Employees of Heineken are against continuing business in Russa
As per the whistleblower cited in the Mediapart article by Olivier van Beemen, employees are against the company continuing its Russian operations. Screenshots of the workplace internal program – a Facebook for employees – show that they have been asking Heineken to quit operations in Russia.
Heineken continues whitewashing its image
Earlier Heineken announced a donation of one €1 million for humanitarian aid in Ukraine. This corresponds to 0.05% of the brewer’s profits in 2021. The bonus paid to Dolf van den Brink, the CEO of Heineken International, was 3.5 times higher. This bonus was paid for his performance in 2020, when the company recorded a loss of €200 million due to the pandemic.
Carlsberg’s strategy to leave Russia
Unlike Heineken, Carlsberg has a much larger presence in Russia.
Carlsberg in Russia
27% market share.
No. 2 Market position.
As Movendi International previously reported, Carlsberg and Heineken both took similar actions regarding their Russian operations.
The company announced on March 9, it has taken the a number actions regarding its Russian operations:
- No new investments or exports from Carlsberg Group into Russia.
- Cease advertising by both the Carlsberg Group and Baltika Breweries in Russia.
- Stop producing and selling its flagship brand, Carlsberg, in the Russian market.
- Baltika Breweries will be run as a separate business.
- Any profits generated by the business in Russia will be donated to relief organizations.
Discontinuing the flagship brand still means other brands including Baltika will continue to be produced and sold in Russia during the “reduced level of operations” announced by the company.
Carlsberg announces it will exit Russia
According to the most recent news from March 28, the Danish beer giant announced it has decided to quit Russia.
Carlsberg states “we have taken the difficult and immediate decision to seek a full disposal of our business in Russia, which we believe is the right thing to do in the current environment. Upon completion, we will have no presence in Russia.” The company has taken Russia out of the Group’s revenue and operating profit. For accounting purposes Carlsberg will consider the Russian business as an “asset held for sale until completion of the disposal”.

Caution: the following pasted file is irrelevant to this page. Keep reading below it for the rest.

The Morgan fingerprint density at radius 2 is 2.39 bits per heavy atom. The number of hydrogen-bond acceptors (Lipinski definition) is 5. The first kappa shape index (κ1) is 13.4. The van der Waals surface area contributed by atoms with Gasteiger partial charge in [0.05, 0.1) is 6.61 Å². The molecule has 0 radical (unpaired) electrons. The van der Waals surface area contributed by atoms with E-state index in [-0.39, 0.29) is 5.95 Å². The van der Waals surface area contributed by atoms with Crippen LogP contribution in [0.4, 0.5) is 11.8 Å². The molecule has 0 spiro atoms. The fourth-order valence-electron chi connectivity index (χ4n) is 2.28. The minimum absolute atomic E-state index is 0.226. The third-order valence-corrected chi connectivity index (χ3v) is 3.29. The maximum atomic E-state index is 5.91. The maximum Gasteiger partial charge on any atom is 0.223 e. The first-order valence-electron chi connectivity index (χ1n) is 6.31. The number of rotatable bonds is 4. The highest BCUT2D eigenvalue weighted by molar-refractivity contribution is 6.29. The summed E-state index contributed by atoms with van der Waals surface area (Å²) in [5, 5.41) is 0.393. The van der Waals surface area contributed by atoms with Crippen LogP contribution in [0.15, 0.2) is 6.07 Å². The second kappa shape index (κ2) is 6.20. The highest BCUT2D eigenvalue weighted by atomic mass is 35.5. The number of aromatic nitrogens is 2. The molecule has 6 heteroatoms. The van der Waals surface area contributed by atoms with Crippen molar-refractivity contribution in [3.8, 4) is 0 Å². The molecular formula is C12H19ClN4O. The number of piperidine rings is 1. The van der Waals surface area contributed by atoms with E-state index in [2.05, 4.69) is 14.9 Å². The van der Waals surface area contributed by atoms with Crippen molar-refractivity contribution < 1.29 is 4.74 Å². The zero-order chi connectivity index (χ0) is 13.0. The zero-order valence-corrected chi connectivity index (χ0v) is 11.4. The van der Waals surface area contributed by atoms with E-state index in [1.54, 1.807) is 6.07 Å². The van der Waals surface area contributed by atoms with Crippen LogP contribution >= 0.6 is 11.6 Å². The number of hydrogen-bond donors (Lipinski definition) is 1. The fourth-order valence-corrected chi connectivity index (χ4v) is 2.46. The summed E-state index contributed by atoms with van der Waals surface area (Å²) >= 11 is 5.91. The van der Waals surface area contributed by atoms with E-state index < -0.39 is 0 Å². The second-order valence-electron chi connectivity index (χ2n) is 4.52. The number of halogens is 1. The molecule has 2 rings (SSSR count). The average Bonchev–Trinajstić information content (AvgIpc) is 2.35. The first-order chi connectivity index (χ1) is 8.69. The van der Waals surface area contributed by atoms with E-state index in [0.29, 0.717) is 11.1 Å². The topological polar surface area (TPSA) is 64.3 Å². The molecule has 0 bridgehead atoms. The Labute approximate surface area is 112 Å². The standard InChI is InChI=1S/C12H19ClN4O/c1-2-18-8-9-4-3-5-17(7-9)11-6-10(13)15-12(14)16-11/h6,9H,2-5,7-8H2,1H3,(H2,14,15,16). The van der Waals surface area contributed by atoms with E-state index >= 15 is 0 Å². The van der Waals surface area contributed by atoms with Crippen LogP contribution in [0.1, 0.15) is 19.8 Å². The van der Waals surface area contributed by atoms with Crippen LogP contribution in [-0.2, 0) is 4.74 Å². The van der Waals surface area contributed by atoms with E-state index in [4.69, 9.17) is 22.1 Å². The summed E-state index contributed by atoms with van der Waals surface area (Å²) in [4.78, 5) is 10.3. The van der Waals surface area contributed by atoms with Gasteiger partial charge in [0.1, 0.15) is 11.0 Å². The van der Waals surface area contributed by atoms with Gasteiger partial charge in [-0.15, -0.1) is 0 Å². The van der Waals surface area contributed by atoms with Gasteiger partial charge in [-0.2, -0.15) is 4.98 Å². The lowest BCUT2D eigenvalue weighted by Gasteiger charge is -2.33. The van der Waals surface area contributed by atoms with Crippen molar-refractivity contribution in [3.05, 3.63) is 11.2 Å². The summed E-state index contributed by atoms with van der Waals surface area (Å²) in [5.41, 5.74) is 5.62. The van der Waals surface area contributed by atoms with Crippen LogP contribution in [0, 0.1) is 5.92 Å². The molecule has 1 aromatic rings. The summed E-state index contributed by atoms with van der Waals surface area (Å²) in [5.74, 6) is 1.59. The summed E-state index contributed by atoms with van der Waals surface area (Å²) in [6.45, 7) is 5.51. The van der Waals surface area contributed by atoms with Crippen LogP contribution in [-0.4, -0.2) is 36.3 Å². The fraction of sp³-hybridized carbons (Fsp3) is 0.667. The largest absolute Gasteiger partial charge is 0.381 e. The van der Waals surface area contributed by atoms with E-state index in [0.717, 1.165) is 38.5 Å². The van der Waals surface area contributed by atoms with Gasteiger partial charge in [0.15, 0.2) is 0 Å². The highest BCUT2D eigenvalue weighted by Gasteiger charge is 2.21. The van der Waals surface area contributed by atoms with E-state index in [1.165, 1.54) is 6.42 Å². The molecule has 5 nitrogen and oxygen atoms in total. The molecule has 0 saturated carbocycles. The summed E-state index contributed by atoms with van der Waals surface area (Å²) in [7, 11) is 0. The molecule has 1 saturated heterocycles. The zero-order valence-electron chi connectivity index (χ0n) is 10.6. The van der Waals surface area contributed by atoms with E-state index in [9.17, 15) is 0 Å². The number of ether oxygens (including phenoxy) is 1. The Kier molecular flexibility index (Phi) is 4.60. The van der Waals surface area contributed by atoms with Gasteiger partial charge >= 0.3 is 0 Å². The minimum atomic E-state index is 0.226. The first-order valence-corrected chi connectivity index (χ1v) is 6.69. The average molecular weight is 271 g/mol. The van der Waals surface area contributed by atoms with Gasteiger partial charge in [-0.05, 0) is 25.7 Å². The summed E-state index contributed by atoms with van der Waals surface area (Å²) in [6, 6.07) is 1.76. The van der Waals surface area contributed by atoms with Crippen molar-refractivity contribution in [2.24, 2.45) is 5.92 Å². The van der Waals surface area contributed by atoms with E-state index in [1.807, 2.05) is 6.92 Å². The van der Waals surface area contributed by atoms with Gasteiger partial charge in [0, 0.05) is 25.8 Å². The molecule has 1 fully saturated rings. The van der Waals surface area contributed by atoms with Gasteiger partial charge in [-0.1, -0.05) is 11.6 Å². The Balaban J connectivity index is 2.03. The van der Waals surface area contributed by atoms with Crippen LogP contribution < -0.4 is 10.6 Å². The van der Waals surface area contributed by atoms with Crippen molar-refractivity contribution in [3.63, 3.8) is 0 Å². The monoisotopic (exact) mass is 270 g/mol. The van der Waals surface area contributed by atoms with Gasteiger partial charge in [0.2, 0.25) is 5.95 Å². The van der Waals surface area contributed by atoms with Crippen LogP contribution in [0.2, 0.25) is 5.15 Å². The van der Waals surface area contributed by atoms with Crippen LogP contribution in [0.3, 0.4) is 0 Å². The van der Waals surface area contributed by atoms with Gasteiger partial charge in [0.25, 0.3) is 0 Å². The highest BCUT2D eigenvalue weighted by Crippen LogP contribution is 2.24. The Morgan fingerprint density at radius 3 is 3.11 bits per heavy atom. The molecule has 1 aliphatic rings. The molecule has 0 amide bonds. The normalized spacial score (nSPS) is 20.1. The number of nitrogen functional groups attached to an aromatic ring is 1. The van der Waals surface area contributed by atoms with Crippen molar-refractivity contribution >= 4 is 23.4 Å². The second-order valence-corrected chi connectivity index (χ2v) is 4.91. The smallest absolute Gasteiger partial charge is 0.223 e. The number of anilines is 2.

The company then states, “until the completion of the process, we will maintain the recently announced reduced level of operations…” The beer giant states, exactly as their Dutch competitor Heineken, that this was to support their Russian employees.
The questions that arise with Heineken’s transition period apply to Carlsberg as well.
One question that Carlsberg provides an answer to is what the beer giant will do with profits earned during the transition period. The company claims it will donate these profits to relief organizations. This decision also doubles as whitewashing their image.
However, the company will continue to produce and sell alcohol brands other than the flagship including the Baltika brand under the “reduced level of operations”. Maintaining a presence in Russia means Carlsberg will maintain its ties to Putin’s regime as well as paying taxes and duties to the Russian government.
Carlsberg’s shares have been falling by roughly a quarter since the Russian invasion of Ukraine. After announcing that the company will leave Russia on March 28, 2022, shares traded 4.2% higher, heading for their best day since November 2020.
Image protection instead of ethical stance
These developments clearly show that Big Alcohol has been playing the waiting game with a focus on protecting brand image instead of focusing on an ethical stance. In the beginning of March, the alcohol giants announced actions that feel short off the decisions made by other major corporations. In the end of March the whitewashing attempts were not sufficient anymore and both beer makers needed to alter their course of action.
But the Russian invasion of Ukraine began on February 24, 2022. Internationally considered an act of aggression, Putin’s invasion of Ukraine has caused Europe’s largest refugee crisis since World War II, with more than 4.2 million Ukrainians fleeing the country and a quarter of the population displaced.
As is the case with Heineken, also in the case of Carlsberg a whistleblower spoke out early about the Danish beer giant continuing “business as usual” in Russia, while diverting attention with meager donations and weak decisions that lacked the ethical stance of hundreds of other multinational corporations.
Already in the beginning of March major multinational corporations from multiple different industries, including entertainment, oil, junk food, fashion, furniture, automobile, and more, made announcements of their decisions to boycott Russia – meaning to either pause all investments, suspend all operations, or pulling out of the country altogether. Already in the beginning of March, media outlets were reporting a mass exodus of multinational corporations.
It took Big Alcohol much longer and still there is a lack of clarity regarding all the details of their latest about-face.
Carlsberg: “Carlsberg Group to leave Russia“
Heineken: “Heineken N.V. announces decision to leave Russia“
The Drinks Business: “Heineken to exit Russia permanently“
The New York Post: “Heineken fears Russia will take over business as it leaves country“
Business Insurance: “Carlsberg and Heineken to exit Russia“
Food Ingredients 1st: “Beer giants exit Russia: Heineken and Carlsberg join mass F&B exodus in Ukraine invasion protest“
People’s Gazette: “Heineken, Carlsberg exit Russia over Ukraine’s invasion“